Read Mosquitoland by David Arnold Free Online
Book Title: Mosquitoland|
The author of the book: David Arnold
Date of issue: September 10th 2015
ISBN 13: 9781472218902
Format files: PDF
The size of the: 9.64 MB
Edition: Headline Book Publishing
Read full description of the books Mosquitoland:"I am a collection of oddities, a circus of neurons and electrons: my heart is the ringmaster, my soul is the trapeze artist, and the world is my audience. It sounds strange because it is, and it is, because I am strange."
Before anyone wants to tell me - yes, I know that John Green did not invent a new style of book. But he is well-known enough that he's good to use in comparisons.
So I'd say you would like this if you enjoy John Green's books, particularly TFiOS. This is the kind of book where the extremely philosophically-minded teen protagonist pauses at least once a paragraph to ruminate on the nature of the universe, people, and her own tumultuous emotions.
But, for me, this didn't feel like a story. It felt like a collection of thoughts and conversations that are all meant to show how smart, deep and expertly snarky the narrator is. Everything that happens to her - from nearly getting sexually assaulted to going to eat at a gas station diner - has a message behind it. And it feels like it too.
Nothing feels natural. Emotions feel like plot tools or an excuse for a dally into a pretty writing exercise. Conversations feel like another opportunity for the author to show how witty and snarky Mim is.
I've read a number of reviews since finishing this book that all say something like "I liked it but just didn't connect for some reason" or "It's well written but there's something I can't put my finger on". I felt the same way, except I'm pretty sure I know what it is.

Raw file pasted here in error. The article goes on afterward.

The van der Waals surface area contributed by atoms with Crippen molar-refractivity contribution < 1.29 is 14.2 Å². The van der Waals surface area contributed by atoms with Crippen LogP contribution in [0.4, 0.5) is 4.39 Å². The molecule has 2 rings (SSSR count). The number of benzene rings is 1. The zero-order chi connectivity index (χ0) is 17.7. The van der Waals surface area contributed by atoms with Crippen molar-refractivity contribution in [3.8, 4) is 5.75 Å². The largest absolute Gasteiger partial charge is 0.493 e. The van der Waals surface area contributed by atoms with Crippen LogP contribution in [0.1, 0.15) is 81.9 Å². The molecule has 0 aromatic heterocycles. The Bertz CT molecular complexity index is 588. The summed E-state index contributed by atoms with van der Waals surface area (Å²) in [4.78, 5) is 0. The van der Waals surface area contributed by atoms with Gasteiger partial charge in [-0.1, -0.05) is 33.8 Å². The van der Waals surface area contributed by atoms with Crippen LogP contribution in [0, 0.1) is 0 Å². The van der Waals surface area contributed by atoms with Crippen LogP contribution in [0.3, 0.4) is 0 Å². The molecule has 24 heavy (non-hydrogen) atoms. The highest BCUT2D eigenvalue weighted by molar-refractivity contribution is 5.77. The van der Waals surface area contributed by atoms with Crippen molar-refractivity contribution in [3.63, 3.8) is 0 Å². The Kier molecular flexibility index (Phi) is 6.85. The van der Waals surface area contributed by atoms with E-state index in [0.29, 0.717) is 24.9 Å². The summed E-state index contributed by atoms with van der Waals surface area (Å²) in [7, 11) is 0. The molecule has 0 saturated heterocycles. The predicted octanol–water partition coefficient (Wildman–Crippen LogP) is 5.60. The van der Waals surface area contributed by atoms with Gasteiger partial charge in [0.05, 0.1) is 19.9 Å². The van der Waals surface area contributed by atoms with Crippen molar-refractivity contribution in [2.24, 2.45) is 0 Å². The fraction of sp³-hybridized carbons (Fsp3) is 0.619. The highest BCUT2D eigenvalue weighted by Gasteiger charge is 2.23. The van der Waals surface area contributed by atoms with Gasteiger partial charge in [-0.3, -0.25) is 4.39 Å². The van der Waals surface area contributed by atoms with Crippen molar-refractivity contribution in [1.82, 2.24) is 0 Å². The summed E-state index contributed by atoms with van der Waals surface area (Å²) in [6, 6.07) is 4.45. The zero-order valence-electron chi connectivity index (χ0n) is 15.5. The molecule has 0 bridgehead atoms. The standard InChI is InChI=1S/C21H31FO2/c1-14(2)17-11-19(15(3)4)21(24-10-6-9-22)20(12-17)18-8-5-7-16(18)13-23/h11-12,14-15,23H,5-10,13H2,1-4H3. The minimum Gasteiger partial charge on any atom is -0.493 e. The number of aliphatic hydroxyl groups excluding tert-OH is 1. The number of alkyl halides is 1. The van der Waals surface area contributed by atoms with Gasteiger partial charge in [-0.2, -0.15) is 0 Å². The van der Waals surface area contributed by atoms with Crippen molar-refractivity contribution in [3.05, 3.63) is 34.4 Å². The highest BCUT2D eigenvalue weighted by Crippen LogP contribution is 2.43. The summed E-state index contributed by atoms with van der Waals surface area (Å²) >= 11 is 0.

On a technical level, the book is well-written and it deals with some serious subject matter. But I never felt any emotional connection. Mim is a flat cardboard cutout used as a mouthpiece for the author's philosophy and snark.
I said the characters in The Fault in Our Stars didn't feel like teenagers and some people got pissy because I was implying that teens weren't smart/wise/etc., but I'm starting to think that's not what I mean anyway. It's not that these characters don't feel like teenagers, it's that they don't feel like people, period. They feel like a commentary on the world or on literature or on philosophy. Or science. They feel like an author trying too hard to be clever.
But I guess that's just me. Many people seem to love these kind of books.
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Read information about the authorDavid Arnold lives in Lexington, Kentucky, with his (lovely) wife and (boisterous) son. He is the New York Times bestselling author of Kids of Appetite and Mosquitoland. Learn more at davidarnoldbooks.com and follow him on Twitter @roofbeam and Instagram @iamdavidarnold.
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